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Christmas Message 2006

25-Dec-06 01:18 pm EDT Leave a comment Go to comments

I was reviewing the various messages of Christmas from world leaders this morning and thought what better way to celebrate what’s likely to turn out to be a fairly lonely Christmas away from home this year, but conjuring up a message of my own.

Historically, Christmas messages take the form of epithets of wisdom or counsel from those with far-reaching responsibility and power or influence; such as the Pope, the Queen, the President, the Prime Minister, etc.  I have neither much power, nor, regrettably, much responsibility – but of much wisdom, well I often find that in frequent scarcity too.  But I’ve had many experiences this year upon which to reflect – everything from the dullest of moments, waiting in lines for appointments or the slow wheels of bureaucracy to turn to dealing with life-threatening illness, and everything in between.  So perhaps there is a certain wisdom to share here after all, if even it be the product of a concentrated effort.

For those of you who know me well, the past couple of years have offered a degree of challenge to me which can safely be described as "unprecedented".  All my life before 2003, I’d enjoyed nothing but a nice, relatively rich, safe life. A life I didn’t really appreciate.  Perhaps many of you reading this suspect what I mean, without really understanding it.  Indeed, at first when misfortune struck, I would often ask myself "how unlucky could I possibly be?".  But as one tragedy led to another, I started, strangely, to appreciate periods of time that were otherwise "dull".  In such moments, I saw life worth living if only for the experience of it.

Yes, one can have a life of excitement and unabridged thrills without the melodrama.  At least for a while…but it seems inevitable that sooner or later, one’s luck must run out (at least for most of us) and it is then we find out who we really are inside – what kind of adversity we can face, how strong a character we are, etc.  This year, I had to face a challenge – a serious, life threatening blood-infection.  Called a "staph-infection" for short, this bacteria can perforate the heart and destroy heart muscle tissue and the cartilage in bone joints.  I was extremely fortunate in a way, because despite a pretty serious infection (or so I was told) there was no damage done to my body’s tissues.  The bacteria was repulsed with the aid of antibiotics, and, mercifully, I have fully recovered from the incident.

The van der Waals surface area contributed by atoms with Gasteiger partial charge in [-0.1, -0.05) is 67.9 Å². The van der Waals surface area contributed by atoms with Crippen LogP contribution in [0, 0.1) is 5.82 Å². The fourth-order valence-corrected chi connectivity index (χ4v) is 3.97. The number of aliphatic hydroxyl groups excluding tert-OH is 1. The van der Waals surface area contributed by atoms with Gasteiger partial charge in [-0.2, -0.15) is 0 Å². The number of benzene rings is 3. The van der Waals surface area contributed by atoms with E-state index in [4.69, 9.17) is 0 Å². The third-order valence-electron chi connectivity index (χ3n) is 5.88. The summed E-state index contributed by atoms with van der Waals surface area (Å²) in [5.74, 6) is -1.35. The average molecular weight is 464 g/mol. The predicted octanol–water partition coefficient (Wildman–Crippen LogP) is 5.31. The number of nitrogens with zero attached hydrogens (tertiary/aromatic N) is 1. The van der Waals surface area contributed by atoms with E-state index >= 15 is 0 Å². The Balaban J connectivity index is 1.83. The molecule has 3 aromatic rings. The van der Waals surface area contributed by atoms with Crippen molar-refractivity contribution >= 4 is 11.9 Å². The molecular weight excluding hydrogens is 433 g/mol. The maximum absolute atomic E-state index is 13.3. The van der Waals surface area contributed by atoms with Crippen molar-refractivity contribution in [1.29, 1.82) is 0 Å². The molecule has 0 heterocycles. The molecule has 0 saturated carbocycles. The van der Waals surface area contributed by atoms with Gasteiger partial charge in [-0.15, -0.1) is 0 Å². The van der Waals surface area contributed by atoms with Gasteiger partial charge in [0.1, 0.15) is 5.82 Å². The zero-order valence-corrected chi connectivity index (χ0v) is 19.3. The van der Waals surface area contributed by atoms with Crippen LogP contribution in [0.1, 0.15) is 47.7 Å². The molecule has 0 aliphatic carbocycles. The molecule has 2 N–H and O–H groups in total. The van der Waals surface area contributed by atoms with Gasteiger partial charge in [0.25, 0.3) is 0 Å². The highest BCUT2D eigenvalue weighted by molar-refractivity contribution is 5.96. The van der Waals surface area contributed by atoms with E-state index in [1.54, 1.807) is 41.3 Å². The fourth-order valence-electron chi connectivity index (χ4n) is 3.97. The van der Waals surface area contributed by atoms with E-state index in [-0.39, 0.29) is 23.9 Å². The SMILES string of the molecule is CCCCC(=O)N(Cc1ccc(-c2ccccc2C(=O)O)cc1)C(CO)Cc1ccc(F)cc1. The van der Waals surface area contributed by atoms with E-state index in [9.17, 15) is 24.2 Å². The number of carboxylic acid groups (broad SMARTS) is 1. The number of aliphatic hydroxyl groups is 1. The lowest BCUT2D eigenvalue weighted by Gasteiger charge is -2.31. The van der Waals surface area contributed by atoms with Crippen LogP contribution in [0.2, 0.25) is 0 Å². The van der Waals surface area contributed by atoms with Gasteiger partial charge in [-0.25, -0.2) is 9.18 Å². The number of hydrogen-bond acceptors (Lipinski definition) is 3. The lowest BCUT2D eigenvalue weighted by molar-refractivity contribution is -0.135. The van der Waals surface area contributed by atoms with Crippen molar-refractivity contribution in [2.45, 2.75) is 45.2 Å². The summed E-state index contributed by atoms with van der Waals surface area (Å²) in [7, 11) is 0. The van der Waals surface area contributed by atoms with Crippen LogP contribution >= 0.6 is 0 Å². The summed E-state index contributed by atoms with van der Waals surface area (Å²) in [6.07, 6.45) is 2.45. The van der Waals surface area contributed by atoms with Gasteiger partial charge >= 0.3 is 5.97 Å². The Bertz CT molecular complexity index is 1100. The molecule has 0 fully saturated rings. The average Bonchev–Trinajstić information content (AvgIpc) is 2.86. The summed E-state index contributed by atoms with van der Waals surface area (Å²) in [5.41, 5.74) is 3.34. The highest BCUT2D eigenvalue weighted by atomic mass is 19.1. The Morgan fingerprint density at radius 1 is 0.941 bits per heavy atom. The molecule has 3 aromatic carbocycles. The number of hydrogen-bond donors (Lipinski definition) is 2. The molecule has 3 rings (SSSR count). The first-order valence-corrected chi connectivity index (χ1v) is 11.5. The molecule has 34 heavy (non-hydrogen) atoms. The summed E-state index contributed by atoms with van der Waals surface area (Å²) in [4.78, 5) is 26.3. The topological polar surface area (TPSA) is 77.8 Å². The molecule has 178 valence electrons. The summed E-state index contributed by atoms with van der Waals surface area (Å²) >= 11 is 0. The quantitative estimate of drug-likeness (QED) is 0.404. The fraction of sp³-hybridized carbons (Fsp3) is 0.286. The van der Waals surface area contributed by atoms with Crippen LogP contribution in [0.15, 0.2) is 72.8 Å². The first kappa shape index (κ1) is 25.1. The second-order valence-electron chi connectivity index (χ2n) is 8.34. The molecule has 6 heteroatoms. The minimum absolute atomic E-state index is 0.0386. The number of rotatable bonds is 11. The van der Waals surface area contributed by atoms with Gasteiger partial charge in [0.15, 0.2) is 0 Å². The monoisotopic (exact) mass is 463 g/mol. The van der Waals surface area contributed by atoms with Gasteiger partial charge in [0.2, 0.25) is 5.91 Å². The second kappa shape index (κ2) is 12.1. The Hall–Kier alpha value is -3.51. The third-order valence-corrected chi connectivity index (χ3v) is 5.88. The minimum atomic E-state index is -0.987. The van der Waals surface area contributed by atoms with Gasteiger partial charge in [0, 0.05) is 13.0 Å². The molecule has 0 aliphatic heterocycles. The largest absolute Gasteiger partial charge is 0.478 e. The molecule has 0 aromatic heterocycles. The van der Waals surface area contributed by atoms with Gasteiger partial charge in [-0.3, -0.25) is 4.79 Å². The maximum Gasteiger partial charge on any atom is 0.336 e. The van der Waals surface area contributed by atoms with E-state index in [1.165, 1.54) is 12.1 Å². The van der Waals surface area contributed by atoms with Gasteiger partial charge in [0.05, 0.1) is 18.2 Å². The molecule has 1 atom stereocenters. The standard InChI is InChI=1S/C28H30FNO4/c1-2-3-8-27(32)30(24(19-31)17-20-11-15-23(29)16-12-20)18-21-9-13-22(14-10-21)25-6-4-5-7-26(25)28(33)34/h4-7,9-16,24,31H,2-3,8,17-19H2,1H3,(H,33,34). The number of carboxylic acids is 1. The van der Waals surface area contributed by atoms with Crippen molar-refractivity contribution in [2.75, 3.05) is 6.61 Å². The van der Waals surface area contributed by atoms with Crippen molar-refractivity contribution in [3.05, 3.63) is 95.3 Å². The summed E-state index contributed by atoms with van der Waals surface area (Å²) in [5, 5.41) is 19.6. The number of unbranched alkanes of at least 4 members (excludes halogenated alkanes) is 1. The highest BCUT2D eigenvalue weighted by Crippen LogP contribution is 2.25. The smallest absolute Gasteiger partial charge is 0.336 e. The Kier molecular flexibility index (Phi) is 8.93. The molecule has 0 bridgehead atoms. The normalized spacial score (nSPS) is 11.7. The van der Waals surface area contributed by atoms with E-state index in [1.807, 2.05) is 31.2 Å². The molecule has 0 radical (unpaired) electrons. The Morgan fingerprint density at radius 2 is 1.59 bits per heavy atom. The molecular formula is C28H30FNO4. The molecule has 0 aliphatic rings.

But it was unlucky that I was infected at all – it’s an increasingly common thing, but still not very common – and it cost me nearly 2 months of hospitalization, right through this past summer, up until my birthday at the beginning of August.  A birthday I’d resolved to not spend in hospital, and was again fortunate that the treatment went well enough to warrant my release.  I was also fortunate that my employer decided to offer me full compensation even though I was not entitled to one red cent of assistance.

In the end, I choose to think of myself as a very fortunate person but not because of these instances of personal good luck in and of themselves.  When I think back to my time in hospital this year, I think of those I met, and how they are doing – thinking of how (un)lucky they are.  There was one fellow patient I think of in particular, because he started caring about me from the very second I entered the room, for which I am grateful; who had a lot to be thankful for himself.  His family, an extended tribe numbering in the hundreds it seemed, was there nightly to keep him company.  And I think of the other patients in the hospital I met; the woman undergoing radiation treatment for her cancer who showed me the ‘V’ sign, the younger 20-something patient who looked so full of life, despite his terminal respiratory disease, and of those I saw while I was stuck in emergency those first few days – the one’s with tubes everywhere not quite looking like they’d make it.  They seemed less lucky than I.

A lot less lucky.

That sorta redefines one’s impressions of what ‘luck’ is.  And I could have fared much worse than I did.  Yes, this Christmas for me shall be about appreciating all that I have, while hoping those less fortunate (and there are more than a few, despite all I’ve put up with these past few years) experience less pain, less challenge in the year ahead.

To express that hope, I also hope you’ll join me in visiting a website I heard of recently: http://www.kiva.org which gives each of us the opportunity to help others have hope in the year to come.

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Terry Glavin

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